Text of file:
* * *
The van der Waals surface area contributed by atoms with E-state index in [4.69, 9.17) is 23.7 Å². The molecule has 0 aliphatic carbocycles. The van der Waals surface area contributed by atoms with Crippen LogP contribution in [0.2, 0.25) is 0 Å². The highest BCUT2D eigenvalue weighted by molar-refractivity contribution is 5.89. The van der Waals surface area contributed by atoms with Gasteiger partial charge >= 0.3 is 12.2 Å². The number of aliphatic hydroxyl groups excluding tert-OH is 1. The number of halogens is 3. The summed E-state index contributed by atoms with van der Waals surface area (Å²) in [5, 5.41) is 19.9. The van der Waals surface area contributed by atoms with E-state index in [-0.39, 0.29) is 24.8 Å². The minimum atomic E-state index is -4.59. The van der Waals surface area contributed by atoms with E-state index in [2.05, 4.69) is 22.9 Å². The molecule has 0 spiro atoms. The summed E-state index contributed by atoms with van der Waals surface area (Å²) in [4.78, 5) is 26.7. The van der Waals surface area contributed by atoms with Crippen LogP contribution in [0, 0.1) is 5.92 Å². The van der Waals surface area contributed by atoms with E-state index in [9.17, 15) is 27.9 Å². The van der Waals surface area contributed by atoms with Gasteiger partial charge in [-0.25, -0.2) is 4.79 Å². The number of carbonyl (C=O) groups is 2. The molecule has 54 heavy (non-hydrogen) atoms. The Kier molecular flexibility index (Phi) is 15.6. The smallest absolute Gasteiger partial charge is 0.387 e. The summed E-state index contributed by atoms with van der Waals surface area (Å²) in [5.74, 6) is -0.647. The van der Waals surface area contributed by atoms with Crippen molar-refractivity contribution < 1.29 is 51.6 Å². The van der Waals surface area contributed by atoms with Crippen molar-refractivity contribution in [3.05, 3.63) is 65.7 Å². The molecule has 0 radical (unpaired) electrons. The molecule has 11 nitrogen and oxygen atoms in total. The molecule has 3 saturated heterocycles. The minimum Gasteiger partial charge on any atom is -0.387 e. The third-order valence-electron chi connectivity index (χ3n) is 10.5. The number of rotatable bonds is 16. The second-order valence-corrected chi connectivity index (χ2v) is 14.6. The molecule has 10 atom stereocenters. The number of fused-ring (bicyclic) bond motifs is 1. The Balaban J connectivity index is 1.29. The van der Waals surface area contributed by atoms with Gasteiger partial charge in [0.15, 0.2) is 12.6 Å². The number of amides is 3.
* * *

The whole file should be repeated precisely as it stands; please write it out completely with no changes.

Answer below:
The van der Waals surface area contributed by atoms with E-state index in [4.69, 9.17) is 23.7 Å². The molecule has 0 aliphatic carbocycles. The van der Waals surface area contributed by atoms with Crippen LogP contribution in [0.2, 0.25) is 0 Å². The highest BCUT2D eigenvalue weighted by molar-refractivity contribution is 5.89. The van der Waals surface area contributed by atoms with Gasteiger partial charge >= 0.3 is 12.2 Å². The number of aliphatic hydroxyl groups excluding tert-OH is 1. The number of halogens is 3. The summed E-state index contributed by atoms with van der Waals surface area (Å²) in [5, 5.41) is 19.9. The van der Waals surface area contributed by atoms with E-state index in [-0.39, 0.29) is 24.8 Å². The minimum atomic E-state index is -4.59. The van der Waals surface area contributed by atoms with E-state index in [2.05, 4.69) is 22.9 Å². The molecule has 0 spiro atoms. The summed E-state index contributed by atoms with van der Waals surface area (Å²) in [4.78, 5) is 26.7. The van der Waals surface area contributed by atoms with Crippen LogP contribution in [0, 0.1) is 5.92 Å². The van der Waals surface area contributed by atoms with E-state index in [9.17, 15) is 27.9 Å². The van der Waals surface area contributed by atoms with Gasteiger partial charge in [-0.25, -0.2) is 4.79 Å². The number of carbonyl (C=O) groups is 2. The molecule has 54 heavy (non-hydrogen) atoms. The Kier molecular flexibility index (Phi) is 15.6. The smallest absolute Gasteiger partial charge is 0.387 e. The summed E-state index contributed by atoms with van der Waals surface area (Å²) in [5.74, 6) is -0.647. The van der Waals surface area contributed by atoms with Crippen molar-refractivity contribution < 1.29 is 51.6 Å². The van der Waals surface area contributed by atoms with Crippen molar-refractivity contribution in [3.05, 3.63) is 65.7 Å². The molecule has 0 radical (unpaired) electrons. The molecule has 11 nitrogen and oxygen atoms in total. The molecule has 3 saturated heterocycles. The minimum Gasteiger partial charge on any atom is -0.387 e. The third-order valence-electron chi connectivity index (χ3n) is 10.5. The number of rotatable bonds is 16. The second-order valence-corrected chi connectivity index (χ2v) is 14.6. The molecule has 10 atom stereocenters. The number of fused-ring (bicyclic) bond motifs is 1. The Balaban J connectivity index is 1.29. The van der Waals surface area contributed by atoms with Gasteiger partial charge in [0.15, 0.2) is 12.6 Å². The number of amides is 3.